So much for "Demystifying the EOS 1DX Sensor", all this techno-babble has me even more mystified! Hopefully when someone gets hold of the actual camera we'll see some real life tests that show us what it can offer to photographers in practice...

pierlux

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Re: The EOS 1D X Sensor Demystified...
« Reply #10 on: October 20, 2011, 05:23:24 PM »
The RAW format is a lossless compressed format.
The file size gets higher at higher ISOs because there is less to compress (due to higher nosise).

No, it's because CR2 format doesn't use adaptive Huffman, but predefined tables that are optimized for common case value distribution.

If adaptive Huffman or arithmetic coding (like h.264 CABAC) was used, high ISO raw images would be significantly smaller. Unfortunately, processing cost in terms of power consumption and silicon area needed would likely be higher, especially with more complex coding schemes.

Maybe future RAW formats will have PNG or lossless JPEG style spatial predictor functions. Combine that with adaptive arithmetic coding, and file size savings would likely be significant, even halved.

But may that doesn't really make sense - file size is not really a big issue anymore. Current scheme is very reliable - flip one bit in current CR2 format, and you can recover rest of the image with just one pixel error given software that can resync to Huffman stream. More complex coding could mean larger blocks of the image become corrupted without sophisticated error recovery and correction. Otherwise one bit flip could render whole image unusable.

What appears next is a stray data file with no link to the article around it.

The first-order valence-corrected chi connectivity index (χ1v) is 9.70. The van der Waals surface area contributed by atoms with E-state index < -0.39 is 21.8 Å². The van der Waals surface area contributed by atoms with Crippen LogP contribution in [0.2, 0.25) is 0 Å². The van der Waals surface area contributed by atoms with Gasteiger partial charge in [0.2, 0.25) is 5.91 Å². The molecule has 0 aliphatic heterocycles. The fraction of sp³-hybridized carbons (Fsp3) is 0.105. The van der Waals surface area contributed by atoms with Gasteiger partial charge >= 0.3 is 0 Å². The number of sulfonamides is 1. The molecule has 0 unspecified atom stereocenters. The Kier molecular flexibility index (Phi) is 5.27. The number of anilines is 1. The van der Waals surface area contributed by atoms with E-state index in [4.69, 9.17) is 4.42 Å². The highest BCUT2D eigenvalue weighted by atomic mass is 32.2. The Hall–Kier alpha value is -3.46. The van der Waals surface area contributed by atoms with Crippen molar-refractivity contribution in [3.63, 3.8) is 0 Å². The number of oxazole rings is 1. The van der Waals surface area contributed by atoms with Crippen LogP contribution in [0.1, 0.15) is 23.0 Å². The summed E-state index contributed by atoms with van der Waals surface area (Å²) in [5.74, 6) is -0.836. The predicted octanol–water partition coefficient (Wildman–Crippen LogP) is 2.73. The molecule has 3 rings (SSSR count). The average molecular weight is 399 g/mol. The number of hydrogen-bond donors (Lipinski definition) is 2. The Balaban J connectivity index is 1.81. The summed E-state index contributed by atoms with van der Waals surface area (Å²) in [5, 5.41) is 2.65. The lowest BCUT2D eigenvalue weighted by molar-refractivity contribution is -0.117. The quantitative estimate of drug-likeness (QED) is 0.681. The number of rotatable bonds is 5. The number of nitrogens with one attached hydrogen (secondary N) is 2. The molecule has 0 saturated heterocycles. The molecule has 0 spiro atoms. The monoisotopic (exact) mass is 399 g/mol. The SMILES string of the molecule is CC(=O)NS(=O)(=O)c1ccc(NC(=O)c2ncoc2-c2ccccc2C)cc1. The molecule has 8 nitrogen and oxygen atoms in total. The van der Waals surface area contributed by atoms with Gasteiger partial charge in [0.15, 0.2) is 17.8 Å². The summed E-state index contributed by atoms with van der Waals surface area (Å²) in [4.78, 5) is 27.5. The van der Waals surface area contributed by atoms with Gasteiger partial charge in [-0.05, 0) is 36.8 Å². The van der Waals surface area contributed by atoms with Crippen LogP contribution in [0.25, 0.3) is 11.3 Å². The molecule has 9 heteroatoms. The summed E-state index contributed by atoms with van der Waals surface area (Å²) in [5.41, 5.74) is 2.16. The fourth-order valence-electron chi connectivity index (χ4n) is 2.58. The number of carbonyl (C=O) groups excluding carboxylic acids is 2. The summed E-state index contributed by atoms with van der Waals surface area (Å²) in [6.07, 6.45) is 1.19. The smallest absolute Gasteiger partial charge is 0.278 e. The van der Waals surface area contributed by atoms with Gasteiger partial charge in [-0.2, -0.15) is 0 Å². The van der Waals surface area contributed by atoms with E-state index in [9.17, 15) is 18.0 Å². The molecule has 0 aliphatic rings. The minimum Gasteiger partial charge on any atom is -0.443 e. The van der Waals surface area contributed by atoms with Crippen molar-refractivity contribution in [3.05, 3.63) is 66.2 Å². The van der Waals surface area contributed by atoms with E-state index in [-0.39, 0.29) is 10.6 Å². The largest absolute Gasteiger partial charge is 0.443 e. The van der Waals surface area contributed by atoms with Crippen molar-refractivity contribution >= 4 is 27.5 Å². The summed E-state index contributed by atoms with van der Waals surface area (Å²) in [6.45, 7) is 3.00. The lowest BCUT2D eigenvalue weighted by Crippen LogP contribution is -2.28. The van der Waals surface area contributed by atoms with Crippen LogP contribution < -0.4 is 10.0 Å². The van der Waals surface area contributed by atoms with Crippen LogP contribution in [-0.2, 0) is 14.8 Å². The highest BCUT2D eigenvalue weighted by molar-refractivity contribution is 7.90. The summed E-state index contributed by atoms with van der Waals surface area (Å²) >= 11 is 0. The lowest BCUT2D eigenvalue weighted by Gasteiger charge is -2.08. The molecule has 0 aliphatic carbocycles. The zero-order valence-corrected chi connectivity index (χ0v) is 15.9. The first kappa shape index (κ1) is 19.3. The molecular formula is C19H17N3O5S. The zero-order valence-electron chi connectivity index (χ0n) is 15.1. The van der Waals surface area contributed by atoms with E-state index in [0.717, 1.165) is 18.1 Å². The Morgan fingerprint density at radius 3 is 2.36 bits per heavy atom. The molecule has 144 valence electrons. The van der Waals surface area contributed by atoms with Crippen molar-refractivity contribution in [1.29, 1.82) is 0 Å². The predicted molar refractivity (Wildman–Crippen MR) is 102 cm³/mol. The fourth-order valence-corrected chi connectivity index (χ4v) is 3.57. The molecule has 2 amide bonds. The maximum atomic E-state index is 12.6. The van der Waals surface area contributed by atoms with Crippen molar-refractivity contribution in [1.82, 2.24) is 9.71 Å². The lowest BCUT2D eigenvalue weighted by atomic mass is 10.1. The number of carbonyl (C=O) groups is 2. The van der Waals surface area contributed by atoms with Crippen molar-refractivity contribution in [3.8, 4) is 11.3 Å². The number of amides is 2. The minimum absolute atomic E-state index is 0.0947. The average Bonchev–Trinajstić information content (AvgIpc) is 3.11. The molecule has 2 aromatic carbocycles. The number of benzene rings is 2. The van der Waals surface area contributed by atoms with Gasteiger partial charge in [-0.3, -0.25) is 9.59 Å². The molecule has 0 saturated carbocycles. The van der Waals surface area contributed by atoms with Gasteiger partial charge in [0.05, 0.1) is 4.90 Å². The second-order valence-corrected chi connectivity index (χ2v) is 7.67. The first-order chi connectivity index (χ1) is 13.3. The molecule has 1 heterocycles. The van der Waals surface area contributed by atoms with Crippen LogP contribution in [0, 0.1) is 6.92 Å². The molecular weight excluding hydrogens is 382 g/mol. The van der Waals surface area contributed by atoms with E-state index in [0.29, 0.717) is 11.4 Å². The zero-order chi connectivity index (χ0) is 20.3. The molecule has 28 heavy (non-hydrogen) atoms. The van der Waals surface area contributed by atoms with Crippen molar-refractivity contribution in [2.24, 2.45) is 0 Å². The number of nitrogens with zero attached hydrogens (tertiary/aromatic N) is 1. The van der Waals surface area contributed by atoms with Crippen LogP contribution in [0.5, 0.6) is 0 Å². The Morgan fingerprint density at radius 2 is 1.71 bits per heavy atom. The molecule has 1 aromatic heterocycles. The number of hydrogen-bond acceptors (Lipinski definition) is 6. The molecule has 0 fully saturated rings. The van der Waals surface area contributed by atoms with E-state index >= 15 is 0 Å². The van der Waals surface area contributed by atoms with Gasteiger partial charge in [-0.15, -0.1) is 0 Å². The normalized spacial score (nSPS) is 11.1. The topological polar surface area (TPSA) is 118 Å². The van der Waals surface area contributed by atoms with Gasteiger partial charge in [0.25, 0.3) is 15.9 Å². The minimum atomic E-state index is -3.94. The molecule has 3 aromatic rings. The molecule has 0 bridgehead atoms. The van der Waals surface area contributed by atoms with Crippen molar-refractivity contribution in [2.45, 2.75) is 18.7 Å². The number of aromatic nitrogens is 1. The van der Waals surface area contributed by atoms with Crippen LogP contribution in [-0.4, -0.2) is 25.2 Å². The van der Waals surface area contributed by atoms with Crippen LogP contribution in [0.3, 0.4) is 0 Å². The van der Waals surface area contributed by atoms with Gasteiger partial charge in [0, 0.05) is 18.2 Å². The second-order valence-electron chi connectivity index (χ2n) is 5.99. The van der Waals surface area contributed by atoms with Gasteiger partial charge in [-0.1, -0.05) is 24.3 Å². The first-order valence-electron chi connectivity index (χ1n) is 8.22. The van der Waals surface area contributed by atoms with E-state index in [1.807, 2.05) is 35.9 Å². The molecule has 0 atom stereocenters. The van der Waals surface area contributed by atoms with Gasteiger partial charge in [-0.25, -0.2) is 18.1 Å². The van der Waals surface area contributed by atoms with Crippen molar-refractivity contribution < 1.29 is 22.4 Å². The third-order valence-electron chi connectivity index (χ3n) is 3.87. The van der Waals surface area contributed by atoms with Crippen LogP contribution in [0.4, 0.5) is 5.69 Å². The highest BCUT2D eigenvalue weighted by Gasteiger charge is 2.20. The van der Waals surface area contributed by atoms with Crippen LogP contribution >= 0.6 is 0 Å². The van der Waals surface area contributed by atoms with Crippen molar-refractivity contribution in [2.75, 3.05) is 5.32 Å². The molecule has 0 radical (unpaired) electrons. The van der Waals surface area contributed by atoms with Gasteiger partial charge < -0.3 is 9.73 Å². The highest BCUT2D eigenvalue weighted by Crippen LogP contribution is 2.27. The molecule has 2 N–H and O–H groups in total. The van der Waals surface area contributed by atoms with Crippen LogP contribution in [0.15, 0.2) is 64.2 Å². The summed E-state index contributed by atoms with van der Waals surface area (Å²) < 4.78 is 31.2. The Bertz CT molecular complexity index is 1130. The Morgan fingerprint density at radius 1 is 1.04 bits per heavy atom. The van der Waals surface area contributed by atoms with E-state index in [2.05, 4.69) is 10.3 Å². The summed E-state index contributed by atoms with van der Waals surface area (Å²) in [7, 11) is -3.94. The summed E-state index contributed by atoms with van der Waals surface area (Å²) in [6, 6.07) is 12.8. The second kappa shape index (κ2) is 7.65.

Besides, if file size was really an issue, Canon would probably stop embedding a thumbnail AND a full size JPEG image in every RAW file! I prefer reliability over file size any day or night.
Amen!
...and... Wow! Sampo, first post here and you're mythical to me already! Post more often, please!

Sampo

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Re: The EOS 1D X Sensor Demystified...
« Reply #11 on: October 20, 2011, 06:48:45 PM »
...

Amen!
...and... Wow! Sampo, first post here and you're mythical to me already! Post more often, please!

Thanks, but I was actually wrong. Refer to my updated post for details. http://www.canonrumors.com/forum/index.php/topic,1949.0.html#msg37508

cpsico

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Re: The EOS 1D X Sensor Demystified...
« Reply #12 on: October 20, 2011, 06:54:47 PM »